Inherent Risk Factors
In assessing inherent risk factors, the reviewer should consider:
- circumstances arising within the firm (for example, the firm or individual partners have engagements in several specialized industries);
- circumstances outside the firm that impact the firm’s clients (for example, new professional standards or those being applied initially for one or more clients, changes in regulatory requirements, adverse economic developments in an industry in which one or more of the firm’s clients operate, or significant developments in the client’s organization); and
- variances that may occur from year to year, engagement to engagement or, perhaps, from partner to partner, within the firm (for example, inherent risk will always be higher for an audit of a company or organization operating in a high-risk industry than for a compilation of financial statements without disclosure for a company operating in a noncomplex industry; and there are many situations between these two extremes).
Control Risk Factors
Assessing control risk requires reviewers to evaluate the effectiveness of the reviewed firm’s quality control policies and procedures in preventing the performance of engagements that do not comply with professional standards.
When assessing control risk, the review team should evaluate the reviewed firm’s quality control policies and procedures and discuss with the firm if it considered the guidance in AICPA Accounting and Auditing Practice Aid Establishing and Maintaining A System of Quality Control for a CPA Firm’s Accounting and Auditing Practice. The reviewer should evaluate whether the reviewed firm has adopted appropriately comprehensive and suitably designed policies and procedures for each of the elements of quality control in the context of the firm’s overall control environment and the inherent risk embodied in its accounting and auditing practice.
The assessed levels of risk are the key considerations in deciding the number and types of engagements to review and, where necessary, offices to visit. Through the assessment of risk, the reviewer determines the coverage of the firm’s accounting and auditing practice that will result in an acceptably low peer review risk. Engagements selected should provide a reasonable cross-section of the firm’s accounting and auditing practice, with a greater emphasis on those engagements in the practice with higher assessed levels of peer review risk.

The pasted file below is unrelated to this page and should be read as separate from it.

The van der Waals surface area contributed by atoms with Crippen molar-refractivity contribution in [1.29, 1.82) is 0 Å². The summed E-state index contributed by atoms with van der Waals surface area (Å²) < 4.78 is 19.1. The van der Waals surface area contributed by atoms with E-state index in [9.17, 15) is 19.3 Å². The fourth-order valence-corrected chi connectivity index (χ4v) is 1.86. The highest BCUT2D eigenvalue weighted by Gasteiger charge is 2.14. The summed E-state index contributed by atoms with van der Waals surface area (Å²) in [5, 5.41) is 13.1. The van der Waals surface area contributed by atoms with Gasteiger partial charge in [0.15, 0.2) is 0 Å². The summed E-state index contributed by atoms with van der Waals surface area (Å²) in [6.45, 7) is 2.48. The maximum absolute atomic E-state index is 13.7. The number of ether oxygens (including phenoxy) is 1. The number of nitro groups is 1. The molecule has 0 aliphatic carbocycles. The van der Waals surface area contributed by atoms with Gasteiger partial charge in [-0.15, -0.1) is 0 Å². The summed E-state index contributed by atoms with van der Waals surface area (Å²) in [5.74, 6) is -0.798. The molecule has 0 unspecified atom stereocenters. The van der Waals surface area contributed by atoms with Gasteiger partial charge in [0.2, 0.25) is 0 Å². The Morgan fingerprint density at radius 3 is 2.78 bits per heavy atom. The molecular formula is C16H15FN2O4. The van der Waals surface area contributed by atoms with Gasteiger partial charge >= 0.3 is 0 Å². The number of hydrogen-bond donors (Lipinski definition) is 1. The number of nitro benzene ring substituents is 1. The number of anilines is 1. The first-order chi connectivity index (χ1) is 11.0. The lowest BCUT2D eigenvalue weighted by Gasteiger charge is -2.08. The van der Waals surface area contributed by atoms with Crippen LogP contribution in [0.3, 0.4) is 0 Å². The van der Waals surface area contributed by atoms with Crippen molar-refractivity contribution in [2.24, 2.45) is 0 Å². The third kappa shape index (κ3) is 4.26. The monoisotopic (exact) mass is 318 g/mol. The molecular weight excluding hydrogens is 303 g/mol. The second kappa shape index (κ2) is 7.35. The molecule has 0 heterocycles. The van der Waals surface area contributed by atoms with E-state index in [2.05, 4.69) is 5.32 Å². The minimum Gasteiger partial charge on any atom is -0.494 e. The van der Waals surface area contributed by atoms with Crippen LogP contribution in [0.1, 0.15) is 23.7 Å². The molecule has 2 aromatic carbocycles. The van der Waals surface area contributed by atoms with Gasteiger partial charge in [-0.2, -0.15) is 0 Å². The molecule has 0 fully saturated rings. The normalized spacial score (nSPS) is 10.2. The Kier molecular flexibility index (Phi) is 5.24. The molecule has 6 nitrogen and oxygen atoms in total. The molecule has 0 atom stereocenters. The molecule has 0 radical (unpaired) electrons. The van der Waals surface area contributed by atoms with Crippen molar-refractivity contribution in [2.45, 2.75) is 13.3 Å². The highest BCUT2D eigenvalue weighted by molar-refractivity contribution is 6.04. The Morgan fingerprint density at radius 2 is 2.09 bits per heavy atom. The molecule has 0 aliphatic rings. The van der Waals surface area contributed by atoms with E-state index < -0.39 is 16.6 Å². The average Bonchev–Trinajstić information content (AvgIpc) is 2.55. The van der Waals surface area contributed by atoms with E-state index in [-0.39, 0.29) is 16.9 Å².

Reviewers must document, as part of the Summary Review Memorandum (SRM), the risk assessment of the firm’s accounting and auditing practice and its system of quality control, the number of offices and engagements selected for review, and the basis for that selection in relation to the risk assessment. To effectively assess risk of the firm’s accounting and auditing practice and its quality control policies, risk assessment documentation should not only address the engagements selected and the reasoning behind that selection, but also the environment of the firm and its system of quality controls. Some factors that should be considered in assessing risk include the following:
- The relationship of the firm’s audit hours to total accounting and auditing hours
- Size of the firm’s major engagement(s), relative to the firm’s practice as a whole
- Initial engagements and their impact on the firm’s practice
- The industries in which the firm’s clients operate, especially the firm’s industry concentrations
- The results of the prior peer review
- Owners’ CPE policies and the firm’s philosophy toward continuing education (Accumulate the necessary hours or maintain the needed skills and improve delivery of professional services.)
- The firm’s monitoring policies
- Adequacy of the firm’s professional library
- Risk level of the engagements performed (For example, does the firm perform audits of employee benefit plans, entities subject to Circular A-133, and others under Government Auditing Standards, HUD-regulated entities, and others with high-risk features or complex accounting or auditing applications?)
- Have there been any major changes in the firm’s structure or personnel since the prior peer review?
Inherent risk and control risk directly relate to the firm’s accounting and auditing practice and its system of quality control, respectively, and should be assessed in planning the review. Based on the combined assessment, the reviewer selects engagements for review and determines the scope of other procedures to reduce the peer review risk to an acceptable level. The lower the combined inherent and control risk, the higher the detection risk that can be tolerated. Conversely, a high combined inherent and control risk assessment results in a low detection risk and the resulting increase in the scope of review procedures.
See Section 3100 Supplemental Guidance for an example of an appropriately documented risk assessment in the SRM.